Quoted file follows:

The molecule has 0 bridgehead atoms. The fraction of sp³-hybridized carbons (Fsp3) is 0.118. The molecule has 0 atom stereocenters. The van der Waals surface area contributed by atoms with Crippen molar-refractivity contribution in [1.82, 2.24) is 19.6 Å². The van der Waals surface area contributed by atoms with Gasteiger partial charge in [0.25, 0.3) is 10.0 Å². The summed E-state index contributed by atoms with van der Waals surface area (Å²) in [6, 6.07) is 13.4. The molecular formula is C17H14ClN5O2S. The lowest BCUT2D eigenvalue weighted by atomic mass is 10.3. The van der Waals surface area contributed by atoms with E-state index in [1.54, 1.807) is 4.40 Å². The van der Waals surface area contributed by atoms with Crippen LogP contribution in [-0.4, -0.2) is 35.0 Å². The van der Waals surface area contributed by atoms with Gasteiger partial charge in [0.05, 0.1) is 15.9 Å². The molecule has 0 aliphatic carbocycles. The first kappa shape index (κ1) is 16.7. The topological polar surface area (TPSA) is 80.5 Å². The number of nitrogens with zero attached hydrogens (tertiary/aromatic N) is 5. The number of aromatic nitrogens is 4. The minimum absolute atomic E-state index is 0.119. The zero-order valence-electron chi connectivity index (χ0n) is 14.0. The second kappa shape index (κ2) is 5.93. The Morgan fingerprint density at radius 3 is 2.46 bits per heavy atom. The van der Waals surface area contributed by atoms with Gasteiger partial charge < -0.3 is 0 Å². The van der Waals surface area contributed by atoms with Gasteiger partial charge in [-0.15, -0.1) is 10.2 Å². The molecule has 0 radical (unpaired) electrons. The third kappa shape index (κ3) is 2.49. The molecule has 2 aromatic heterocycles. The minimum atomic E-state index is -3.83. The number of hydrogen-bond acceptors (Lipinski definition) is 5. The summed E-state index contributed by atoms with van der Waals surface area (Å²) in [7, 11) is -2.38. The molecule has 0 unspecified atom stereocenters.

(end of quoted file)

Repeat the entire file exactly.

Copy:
The molecule has 0 bridgehead atoms. The fraction of sp³-hybridized carbons (Fsp3) is 0.118. The molecule has 0 atom stereocenters. The van der Waals surface area contributed by atoms with Crippen molar-refractivity contribution in [1.82, 2.24) is 19.6 Å². The van der Waals surface area contributed by atoms with Gasteiger partial charge in [0.25, 0.3) is 10.0 Å². The summed E-state index contributed by atoms with van der Waals surface area (Å²) in [6, 6.07) is 13.4. The molecular formula is C17H14ClN5O2S. The lowest BCUT2D eigenvalue weighted by atomic mass is 10.3. The van der Waals surface area contributed by atoms with E-state index in [1.54, 1.807) is 4.40 Å². The van der Waals surface area contributed by atoms with Crippen LogP contribution in [-0.4, -0.2) is 35.0 Å². The van der Waals surface area contributed by atoms with Gasteiger partial charge in [0.05, 0.1) is 15.9 Å². The molecule has 0 aliphatic carbocycles. The first kappa shape index (κ1) is 16.7. The topological polar surface area (TPSA) is 80.5 Å². The number of nitrogens with zero attached hydrogens (tertiary/aromatic N) is 5. The number of aromatic nitrogens is 4. The minimum absolute atomic E-state index is 0.119. The zero-order valence-electron chi connectivity index (χ0n) is 14.0. The second kappa shape index (κ2) is 5.93. The Morgan fingerprint density at radius 3 is 2.46 bits per heavy atom. The van der Waals surface area contributed by atoms with Gasteiger partial charge < -0.3 is 0 Å². The van der Waals surface area contributed by atoms with Gasteiger partial charge in [-0.15, -0.1) is 10.2 Å². The molecule has 0 radical (unpaired) electrons. The third kappa shape index (κ3) is 2.49. The molecule has 2 aromatic heterocycles. The minimum atomic E-state index is -3.83. The number of hydrogen-bond acceptors (Lipinski definition) is 5. The summed E-state index contributed by atoms with van der Waals surface area (Å²) in [7, 11) is -2.38. The molecule has 0 unspecified atom stereocenters.